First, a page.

need ideas for destinations and cool spots in the south
I recently graduated grad school and have no job, so I figured a road trip is a great alternative to jumping into the "real world." I have a general idea of what I want to do but am slightly fuzzy on some things and my friends have not been much help. My plan is to go to Ashville, NC to Nashville, TN then (this is where I need suggestions) somewhere in Alabama (northern), Mississippi (northern), Arkansas. From Arkansas I want to make my way to Austin, TX. I am thinking that perhaps going through Oklahoma some and then down through Texas may be good or maybe down through Louisiana. I would be traveling in January.
I am looking for smaller, interesting towns that have an alternative/artsy vibe or just towns that are interesting. I also would like suggestions on possible routes. Scenic drives are a plus.
Oh one more thing- I am debating about bringing my road bike to ride along the way but am not sure if it is worth it. Thoughts?
I'd appreciate any help/advice/suggestions you all can provide.
Scenic drives and small towns
Best of luck on the job search Road Trip. That's what I'd call it. Or maybe some post-grad research. So, leaving from Asheville, are we? (Oh, note the "e" in Asheville. The Ashe family, for which the city is named, is rightly picky about that "e").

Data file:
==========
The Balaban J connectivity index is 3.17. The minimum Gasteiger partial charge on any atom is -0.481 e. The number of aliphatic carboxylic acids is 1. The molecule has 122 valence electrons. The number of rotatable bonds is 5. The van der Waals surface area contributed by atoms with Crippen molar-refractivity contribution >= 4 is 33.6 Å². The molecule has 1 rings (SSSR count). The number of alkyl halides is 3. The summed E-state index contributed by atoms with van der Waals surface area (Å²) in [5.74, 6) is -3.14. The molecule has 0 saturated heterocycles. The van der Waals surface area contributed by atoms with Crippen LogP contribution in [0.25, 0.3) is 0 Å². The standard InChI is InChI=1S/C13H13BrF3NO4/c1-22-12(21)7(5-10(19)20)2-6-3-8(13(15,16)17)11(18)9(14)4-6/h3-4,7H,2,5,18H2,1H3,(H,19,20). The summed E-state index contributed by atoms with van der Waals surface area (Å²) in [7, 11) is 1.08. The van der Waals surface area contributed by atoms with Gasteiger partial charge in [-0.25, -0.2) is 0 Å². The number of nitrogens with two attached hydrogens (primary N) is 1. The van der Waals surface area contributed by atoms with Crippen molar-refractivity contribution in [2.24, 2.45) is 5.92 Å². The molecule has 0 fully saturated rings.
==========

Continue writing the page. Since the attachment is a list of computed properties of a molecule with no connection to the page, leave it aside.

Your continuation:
The obvious start would be the Blue Ridge Parkway down to Cherokee (weather permitting, of course, as it closes for snow and ice). North Georgia includes Dahlonega, a small college town with a rich gold mining history. Helen, GA, nearby, is a reproduction of a Bavarian village. I would imagine Brasleton, GA has something of an artsy vibe, given that's the town Ms. Kim Basinger bought for film locations some years back.
Northeast Alabama includes the burgs of Oxford and Anniston, and nearby is the Talladega Scenic Drive. It's only around 30 miles in length, I believe, but it follows the ridge top of Cheaha Mountain, highest point in Alabama, and that is the southwesternmost exposure of the Blue Ridge geologic province. Cheaha stands around 1,500' above the surrounding valleys.
From there, a jog NW takes you towards Nashville. Although I've never been there, I'd be tempted to check out Suawanee, TN, home to the liberal arts college University of the South. Suawanee is on the Cumberland Plateau and is surrounded by some 10,000 protected acres of forests. An obvious option from Nashville would be the Natchez Trace Parkway, a National Park System highway allowing no commercial traffic. It passes close enough to Tupelo, MS that you might see Elvis and also close to Oxford, MS, home of the University of Mississippi, called Ole Miss. French Camp is a small but interesting lunch or snack stop along the Trace. You'll likely want to spend some time in Natchez at the far end, too.
Another jog NW takes you across northern Louisana into Arkansas, and there you'll find Hot Springs and Murfreesboro. The former is populated by well-heeled diamond-wearing vacationers and retirees while the latter is the only place in the US where you can dig for and keep naturally-occurring diamonds.
It's been +30 years since I worked in TX, but I recall Longview, Tyler, and Athens being pretty nice towns, and College Station, home of Texas A&M, being a boisterous large college town. Not far from College Station is Mexia (hometown of the late Anna Nichole Smith) and Kosse (birthplace of Bob Wills). Surely you'll want to look into the arts/vibe scene in the Hill Country closer to Austin, where New Braunfels, Fredericksburg, and a number of smaller communities thrive.